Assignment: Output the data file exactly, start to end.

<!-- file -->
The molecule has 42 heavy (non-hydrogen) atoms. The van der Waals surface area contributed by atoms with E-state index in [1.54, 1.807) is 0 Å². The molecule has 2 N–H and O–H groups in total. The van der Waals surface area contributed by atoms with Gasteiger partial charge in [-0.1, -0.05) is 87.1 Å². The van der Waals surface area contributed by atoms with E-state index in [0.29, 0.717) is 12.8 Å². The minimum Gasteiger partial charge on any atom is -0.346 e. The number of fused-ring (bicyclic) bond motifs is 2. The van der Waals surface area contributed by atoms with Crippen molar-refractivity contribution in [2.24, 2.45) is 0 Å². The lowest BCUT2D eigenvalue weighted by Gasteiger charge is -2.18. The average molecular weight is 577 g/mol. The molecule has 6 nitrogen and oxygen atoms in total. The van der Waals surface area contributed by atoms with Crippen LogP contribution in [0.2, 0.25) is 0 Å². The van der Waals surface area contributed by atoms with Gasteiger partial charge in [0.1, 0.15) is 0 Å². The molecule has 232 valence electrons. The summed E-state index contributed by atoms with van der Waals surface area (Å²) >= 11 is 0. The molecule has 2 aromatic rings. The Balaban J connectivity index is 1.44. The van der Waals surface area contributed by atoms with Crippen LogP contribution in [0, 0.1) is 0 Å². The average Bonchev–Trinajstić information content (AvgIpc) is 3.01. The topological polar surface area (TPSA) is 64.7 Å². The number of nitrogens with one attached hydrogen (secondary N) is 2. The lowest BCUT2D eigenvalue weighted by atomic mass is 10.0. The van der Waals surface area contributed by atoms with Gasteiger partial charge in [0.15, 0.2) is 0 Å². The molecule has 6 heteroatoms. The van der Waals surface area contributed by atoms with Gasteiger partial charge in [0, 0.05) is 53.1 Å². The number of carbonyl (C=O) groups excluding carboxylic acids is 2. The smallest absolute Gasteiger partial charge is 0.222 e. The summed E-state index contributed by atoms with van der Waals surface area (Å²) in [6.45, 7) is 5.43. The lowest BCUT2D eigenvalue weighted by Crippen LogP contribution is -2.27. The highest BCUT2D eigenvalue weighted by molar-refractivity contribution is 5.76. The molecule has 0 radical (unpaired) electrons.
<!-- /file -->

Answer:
The molecule has 42 heavy (non-hydrogen) atoms. The van der Waals surface area contributed by atoms with E-state index in [1.54, 1.807) is 0 Å². The molecule has 2 N–H and O–H groups in total. The van der Waals surface area contributed by atoms with Gasteiger partial charge in [-0.1, -0.05) is 87.1 Å². The van der Waals surface area contributed by atoms with E-state index in [0.29, 0.717) is 12.8 Å². The minimum Gasteiger partial charge on any atom is -0.346 e. The number of fused-ring (bicyclic) bond motifs is 2. The van der Waals surface area contributed by atoms with Crippen molar-refractivity contribution in [2.24, 2.45) is 0 Å². The lowest BCUT2D eigenvalue weighted by Gasteiger charge is -2.18. The average molecular weight is 577 g/mol. The molecule has 6 nitrogen and oxygen atoms in total. The van der Waals surface area contributed by atoms with Crippen LogP contribution in [0.2, 0.25) is 0 Å². The van der Waals surface area contributed by atoms with Gasteiger partial charge in [0.1, 0.15) is 0 Å². The molecule has 232 valence electrons. The summed E-state index contributed by atoms with van der Waals surface area (Å²) >= 11 is 0. The molecule has 2 aromatic rings. The Balaban J connectivity index is 1.44. The van der Waals surface area contributed by atoms with Crippen LogP contribution in [0, 0.1) is 0 Å². The average Bonchev–Trinajstić information content (AvgIpc) is 3.01. The topological polar surface area (TPSA) is 64.7 Å². The number of nitrogens with one attached hydrogen (secondary N) is 2. The lowest BCUT2D eigenvalue weighted by atomic mass is 10.0. The van der Waals surface area contributed by atoms with Gasteiger partial charge in [0.15, 0.2) is 0 Å². The molecule has 6 heteroatoms. The van der Waals surface area contributed by atoms with Gasteiger partial charge in [0, 0.05) is 53.1 Å². The number of carbonyl (C=O) groups excluding carboxylic acids is 2. The smallest absolute Gasteiger partial charge is 0.222 e. The summed E-state index contributed by atoms with van der Waals surface area (Å²) in [6.45, 7) is 5.43. The lowest BCUT2D eigenvalue weighted by Crippen LogP contribution is -2.27. The highest BCUT2D eigenvalue weighted by molar-refractivity contribution is 5.76. The molecule has 0 radical (unpaired) electrons.